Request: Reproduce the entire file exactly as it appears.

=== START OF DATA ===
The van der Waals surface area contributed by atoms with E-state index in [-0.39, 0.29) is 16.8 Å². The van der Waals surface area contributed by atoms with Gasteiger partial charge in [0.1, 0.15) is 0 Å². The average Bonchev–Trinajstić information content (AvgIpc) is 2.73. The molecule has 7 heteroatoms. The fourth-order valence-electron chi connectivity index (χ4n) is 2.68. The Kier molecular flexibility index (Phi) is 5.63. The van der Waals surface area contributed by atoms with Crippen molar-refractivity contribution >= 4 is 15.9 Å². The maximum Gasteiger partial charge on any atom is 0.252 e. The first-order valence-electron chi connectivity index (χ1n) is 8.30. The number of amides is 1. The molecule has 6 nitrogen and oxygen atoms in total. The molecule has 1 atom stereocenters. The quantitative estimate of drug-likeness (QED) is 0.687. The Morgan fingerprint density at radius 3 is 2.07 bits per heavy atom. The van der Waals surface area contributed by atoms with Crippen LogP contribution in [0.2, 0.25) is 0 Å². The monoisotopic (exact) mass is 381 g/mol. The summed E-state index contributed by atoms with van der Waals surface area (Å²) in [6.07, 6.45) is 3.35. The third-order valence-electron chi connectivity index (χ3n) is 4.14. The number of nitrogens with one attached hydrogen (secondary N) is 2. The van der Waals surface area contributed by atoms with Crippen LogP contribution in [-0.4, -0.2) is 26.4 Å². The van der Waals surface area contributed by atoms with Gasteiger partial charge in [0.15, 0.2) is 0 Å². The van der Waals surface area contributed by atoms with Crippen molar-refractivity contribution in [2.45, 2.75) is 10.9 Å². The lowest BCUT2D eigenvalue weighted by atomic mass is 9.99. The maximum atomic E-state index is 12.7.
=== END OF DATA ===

The van der Waals surface area contributed by atoms with E-state index in [-0.39, 0.29) is 16.8 Å². The van der Waals surface area contributed by atoms with Gasteiger partial charge in [0.1, 0.15) is 0 Å². The average Bonchev–Trinajstić information content (AvgIpc) is 2.73. The molecule has 7 heteroatoms. The fourth-order valence-electron chi connectivity index (χ4n) is 2.68. The Kier molecular flexibility index (Phi) is 5.63. The van der Waals surface area contributed by atoms with Crippen molar-refractivity contribution >= 4 is 15.9 Å². The maximum Gasteiger partial charge on any atom is 0.252 e. The first-order valence-electron chi connectivity index (χ1n) is 8.30. The number of amides is 1. The molecule has 6 nitrogen and oxygen atoms in total. The molecule has 1 atom stereocenters. The quantitative estimate of drug-likeness (QED) is 0.687. The Morgan fingerprint density at radius 3 is 2.07 bits per heavy atom. The van der Waals surface area contributed by atoms with Crippen LogP contribution in [0.2, 0.25) is 0 Å². The monoisotopic (exact) mass is 381 g/mol. The summed E-state index contributed by atoms with van der Waals surface area (Å²) in [6.07, 6.45) is 3.35. The third-order valence-electron chi connectivity index (χ3n) is 4.14. The number of nitrogens with one attached hydrogen (secondary N) is 2. The van der Waals surface area contributed by atoms with Crippen LogP contribution in [-0.4, -0.2) is 26.4 Å². The van der Waals surface area contributed by atoms with Gasteiger partial charge in [0.15, 0.2) is 0 Å². The van der Waals surface area contributed by atoms with Crippen molar-refractivity contribution in [2.45, 2.75) is 10.9 Å². The lowest BCUT2D eigenvalue weighted by atomic mass is 9.99. The maximum atomic E-state index is 12.7.